Judging by the numerous new products on display at the Produce Marketing Association’s Fresh Summit 2011 in Atlanta, marketers are feeling confident in themselves, their products and the marketplace.

And with the outlook for increased sales — and improved public health — thanks to fresh produce’s expanded presence in government feeding efforts and consumers’ awareness of the link between diet and health, that optimism is justified.
From the U.S. Department of Agriculture’s MyPlate urging citizens to fill half their plate with fruits and vegeables with each meal to the salad bars in schools program, the industry is getting more support than ever.
“Fruits and vegetables — they’re the main event,” Deputy Secretary of Agriculture Kathleen Merrigan said during her address to the opening lunch crowd.
As evidenced on the expo floor, marketers are doing their part by coming out with ever more creative and convenient ways to enjoy their products.
Keynote speaker at a general session, Jim Donald, former CEO of Starbucks and executive in a couple of retail grocery chains said, “Don’t ask customers what they want. Tell them what they need.”
It seems produce companies are embracing this.
With attendance flirting with the 18,000 mark, Fresh Summit 2011 was close to 2010’s eastern U.S. record set in Orlando, Fla., which broke the previous record set in 2008 in Orlando.
Next year brings the summit back to Anaheim, Calif., where it’s a consistently strong draw.
Though it remains a year off, the momentum from 2011 has the trade on the right track.
Did The Packer get it right? Leave a comment and tell us your opinionJudging by the numerous new products on display at the Produce Marketing Association’s Fresh Summit 2011 in Atlanta, marketers are feeling confident in themselves, their products and the marketplace.

And with the outlook for increased sales — and improved public health — thanks to fresh produce’s expanded presence in government feeding efforts and consumers’ awareness of the link between diet and health, that optimism is justified.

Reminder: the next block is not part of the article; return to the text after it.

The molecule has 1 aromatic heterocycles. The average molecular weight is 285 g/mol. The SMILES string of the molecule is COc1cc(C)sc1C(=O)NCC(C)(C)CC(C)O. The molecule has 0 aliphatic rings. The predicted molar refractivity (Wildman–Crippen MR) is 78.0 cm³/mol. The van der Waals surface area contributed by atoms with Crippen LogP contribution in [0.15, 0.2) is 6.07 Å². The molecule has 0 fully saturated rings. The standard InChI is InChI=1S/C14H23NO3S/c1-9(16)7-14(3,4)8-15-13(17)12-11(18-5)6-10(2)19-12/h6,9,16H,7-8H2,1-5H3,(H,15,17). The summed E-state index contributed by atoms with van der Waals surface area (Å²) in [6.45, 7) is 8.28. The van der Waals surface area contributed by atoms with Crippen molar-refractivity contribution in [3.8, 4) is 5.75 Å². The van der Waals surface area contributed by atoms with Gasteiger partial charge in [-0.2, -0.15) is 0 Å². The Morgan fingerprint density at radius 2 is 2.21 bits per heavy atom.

From the U.S. Department of Agriculture’s MyPlate urging citizens to fill half their plate with fruits and vegeables with each meal to the salad bars in schools program, the industry is getting more support than ever.

“Fruits and vegetables — they’re the main event,” Deputy Secretary of Agriculture Kathleen Merrigan said during her address to the opening lunch crowd.

As evidenced on the expo floor, marketers are doing their part by coming out with ever more creative and convenient ways to enjoy their products.

Keynote speaker at a general session, Jim Donald, former CEO of Starbucks and executive in a couple of retail grocery chains said, “Don’t ask customers what they want. Tell them what they need.”

It seems produce companies are embracing this.

With attendance flirting with the 18,000 mark, Fresh Summit 2011 was close to 2010’s eastern U.S. record set in Orlando, Fla., which broke the previous record set in 2008 in Orlando.

Next year brings the summit back to Anaheim, Calif., where it’s a consistently strong draw.

Though it remains a year off, the momentum from 2011 has the trade on the right track.

Did The Packer get it right? Leave a comment and tell us your opinion.